For any careful observer of the social and political life of Albania, the result of the elections of April 25, 2021, was not unexpected. A combination of early and late factors, related to the way democracy and the constitutional and legal system of this country work, the political culture, the parties’ decision-making, the distortions created by usage of the public administration to the profit of the ruling party, the imbalance of the numbers of electoral colleges between the regions, the exclusion of emigrants from electoral rights etc. have made the outcome previsible.

The international actors were seriously committed to restoring the constitutional standards of political life and democracy, by guaranteeing free elections and institutional reform. The U.S. Embassy mediated to calm the crisis of handover of mandates through the agreement of June 5, 2020. It also reminded the Albanian political class from time to time of the red lines that should not be crossed. Such were the messages of deputy assistant Secretary of State Mathew Palmer on his virtual visit to Tirana: credible candidates, transparent and standard elections and a call for tomorrow’s government to duly complete the justice reform.

At first glance, it seems that international actors are negotiating with the country’s elite, reyling on the principle that in Albanian political parties, the biggest societal group interests are represented. It is often assumed that party decisions and the selection of human resources observe statutory rules, which impose an internal democracy, elite criteria, respect for cultural communities, and consequently representation of the sovereign will. In fact, the reality is more complex and offers a somewhat different picture. The political system is often highly impenetrable, due to the myriad of political parties and coalitions that run in general or local elections, while the party leaders randomly select personalities whose formal education or moral background often seem dubious. Sometimes, candidates that have had criminal affiliations are either running or backing their favorite candidates, although Albania passed a decriminalization law some time ago (Law No. 138/2015).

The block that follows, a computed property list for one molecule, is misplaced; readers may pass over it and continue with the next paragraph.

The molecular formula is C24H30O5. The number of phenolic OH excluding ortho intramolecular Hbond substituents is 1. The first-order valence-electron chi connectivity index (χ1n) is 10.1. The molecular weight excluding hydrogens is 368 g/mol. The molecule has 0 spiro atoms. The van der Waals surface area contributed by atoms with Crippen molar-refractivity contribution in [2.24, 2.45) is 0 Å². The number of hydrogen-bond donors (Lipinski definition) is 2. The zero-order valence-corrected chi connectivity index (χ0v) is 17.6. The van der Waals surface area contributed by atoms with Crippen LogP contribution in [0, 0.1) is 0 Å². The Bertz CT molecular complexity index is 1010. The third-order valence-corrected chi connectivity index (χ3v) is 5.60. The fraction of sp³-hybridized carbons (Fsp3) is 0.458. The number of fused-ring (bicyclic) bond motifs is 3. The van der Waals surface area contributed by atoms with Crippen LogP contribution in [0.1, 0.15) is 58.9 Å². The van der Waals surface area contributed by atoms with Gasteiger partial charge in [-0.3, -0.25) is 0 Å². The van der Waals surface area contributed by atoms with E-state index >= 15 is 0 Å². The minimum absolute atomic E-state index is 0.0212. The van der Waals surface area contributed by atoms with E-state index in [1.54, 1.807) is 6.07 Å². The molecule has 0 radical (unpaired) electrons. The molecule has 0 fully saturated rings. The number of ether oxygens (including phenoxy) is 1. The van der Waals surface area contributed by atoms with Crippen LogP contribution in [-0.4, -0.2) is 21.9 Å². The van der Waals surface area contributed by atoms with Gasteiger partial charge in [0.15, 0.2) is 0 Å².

A prime example of this is Tom Doshi, the leader of the Social-Democratic Party (PSD), who despite the repeated calls of the U.S. Embassy in Tirana to back down based on his previous records, decided to run nonetheless. As the U.S. ambassador clearly stated: “This is not just from a person or an individual in the United States government, but it is the United States Secretary who has personally identified an individual who has not chosen to continue to represent the Albanian people in the Assembly” (Politiko,2021). Tom Doshi was elected but resigned right after the election, because of the American pressure. Nonetheless, his party elected three candidates, which for the opposition is unacceptable, since the party did not present any political program or made any sensible economic promises and its elected candidates, with the exception of Doshi, were unknown to the general public. The same goes for one of the most voted candidates of the PS in Tirana district, Ornaldo Rakipi, who is suspected to have been massively voted because of family ties rather than of any other personal quality — he is equally unknown to the public or socialist voters (Dosja, 2021).

International observers also made it clear in the preliminary OSCE/ODIHR report that the falsification of votes continued even in this election. Moreover, we witnessed the placement of shady candidates in the lists, whose source of income is unknown. Basically, there was no prior financial transparency; no strict obligation to report on political parties spending was imposed by the regulators of the electoral process, therefore creating an inequality in the selection of the candidates and their respective campaigns.


Bushati, A. (2021, 1 May). Nuk fitoi PS-ja, na grabiti shteti. Lapsi. Online.
Kaso, I. (2021, May). PD përgatit për ankimim dosjen me shkeljet gjatë zgjedhjeve, Kaso: Cilat janë zonat me krimin më të lartë zgjedhor. Politiko. Online.
Koleka, B. (2017, 26 June). Albanian Socialists to get parliamentary majority: partial vote count. Reuters. Online.
Komisioni Qëndror i Zgjedhjeve. Online.
Kume, M. (2021, 3 May). Mandati i tretë, ja rezultatet e Partisë Socialiste në cdo bashki. Panorama daily.
Nd. (2021). SURPRIZA/ Aqif Rakipi fut djalin në listën e PS në Tiranë, vetë u dogj nga dekriminalizimi por shpresat i ka tek i biri. Dosja. Online.
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Tjera, E. (2021, 23 March). Tom Doshi was not expelled from the CEC, Yuri Kim reacts: This does not mean that he is innocent. Politiko. Online.

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Ilir Kalemaj, Parliamentary Election in Albania, 25 April 2021, Sep 2021.